Tidal Flexing: Europa’s Forceful Energy Source
On Earth, the cause of tides is the gravitational interactions between Earth and our moon. This movement and shifting of the liquid interior mass creates tides just like in the oceans of Earth. Large movements of water within the interior of Europa cause the solid crust to crack like an eggshell, giving Europa a crust that constantly changes.
Why exactly does this happen?
Europa orbits Jupiter in an elliptical pattern, meaning that it moves nearer and further from Jupiter throughout one full orbit. When Europa is closer to Jupiter, the force of gravity between the two celestial bodies is stronger. The larger gravitational attraction causes fluidic turbulence in Europa’s liquid interior. This causes Europa to elongate like a bouncing rubber ball making impact with the floor. As Europa moves further from Jupiter, the force of gravity is lower, and the oval shape relaxes back into more of a spherical shape.
This process, called tidal flexing, is similar to how a water balloon behaves haphazardly as it is tossed through the air. Fluid moves – and water does not simply maintain a completely spherical shape.
The constant tidal flexing motion of Europa’s interior causes macro-level friction and pressure, providing a source of heat, allowing its ocean to stay liquid while affecting geological features on the surface.
Europa’s Dynamic Crust
To determine the age of a celestial body, humans observe asteroid and meteor impacts on the surface. The record of craters creates a historical map, allowing us to date the age of planets.
Because Europa’s crust is made of massive global shell of ice, these ice sheets behave similarly to glaciers in that they are moving a little bit each year. The tectonic liveliness of these ice sheets effectively erases meteor craters and other surface impacts within about a hundred million years. This means that no Europan surface features last much longer. On a geological scale of billions of years (Earth for example 4.6 billion years old), a hundred million years is a relatively short amount of time.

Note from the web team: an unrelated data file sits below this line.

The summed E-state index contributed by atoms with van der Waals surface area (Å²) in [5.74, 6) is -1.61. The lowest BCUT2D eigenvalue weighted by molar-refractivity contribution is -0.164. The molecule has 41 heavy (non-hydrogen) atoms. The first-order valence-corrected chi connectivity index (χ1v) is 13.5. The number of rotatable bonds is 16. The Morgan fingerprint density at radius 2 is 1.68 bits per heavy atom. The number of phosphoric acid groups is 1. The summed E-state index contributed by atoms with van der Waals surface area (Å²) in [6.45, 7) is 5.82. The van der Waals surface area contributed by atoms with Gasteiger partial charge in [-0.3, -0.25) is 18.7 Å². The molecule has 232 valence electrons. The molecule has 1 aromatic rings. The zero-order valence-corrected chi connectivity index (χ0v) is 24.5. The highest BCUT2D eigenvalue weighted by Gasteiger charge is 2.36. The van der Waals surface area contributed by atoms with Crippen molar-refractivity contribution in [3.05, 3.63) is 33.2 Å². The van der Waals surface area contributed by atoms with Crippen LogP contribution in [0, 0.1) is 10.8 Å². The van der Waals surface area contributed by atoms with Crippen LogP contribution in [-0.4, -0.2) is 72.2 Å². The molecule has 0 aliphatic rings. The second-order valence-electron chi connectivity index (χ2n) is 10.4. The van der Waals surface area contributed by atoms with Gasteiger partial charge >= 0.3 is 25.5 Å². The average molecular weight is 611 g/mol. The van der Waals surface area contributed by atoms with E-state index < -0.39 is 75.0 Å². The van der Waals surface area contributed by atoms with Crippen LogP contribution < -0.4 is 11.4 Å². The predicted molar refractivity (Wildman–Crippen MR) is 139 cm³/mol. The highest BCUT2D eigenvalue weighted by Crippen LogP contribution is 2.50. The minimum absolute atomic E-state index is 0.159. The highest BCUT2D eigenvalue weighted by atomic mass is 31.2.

On a shorter time-scale, the behavior of these large glacier like ice sheets surrounding the planet is not dissimilar from the plate tectonics on Earth. The ice sheets are constantly moving and shifting, and volcanic activity occurs from within cracks and pores in the surface just like we have volcanoes on Earth.
Because of its constant shift and changing ice crust, Europa is the smoothest surface of any other object in our solar system. There are no real massive mountains, nor are there big canyons like on Earth.
Again, tidal shifting of the ocean, drives this, and the smoothness is more proof that a water ocean exists beneath the crust.
Aside from the water ice crust and liquid ocean, Europa is composed mostly of silicate rock. This is most similar in core structure to the rocky planets like Mercury, Venus, Earth, and Mars. We believe that it has an iron-nickel core, which is radioactive and produces some amount of internal heat.
There is also evidence for hydrogen peroxide on the surface. This is a significant finding because hydrogen peroxide can react with water to produce an oxygen byproduct. Oxygen, of course, is yet another requirement for life as we know it, and this process could be an explanation for the presence of oxygen in the atmosphere.
Although Europa has an oxygen-based atmosphere, it is very thin and blocks almost no radiation. Based on the data we have, we still know a relatively small amount about the surface of Europa. Future missions to the moon would help us learn about the chemical composition of the surface and interior.
There are not many craters on Europa because the surface changes too quickly, removing most evidence of surface impacts. Quick, tectonically dynamic changes mean that any surface features relatively young, around 100 millions years old (as opposed to billions on planets with less dynamic surfaces).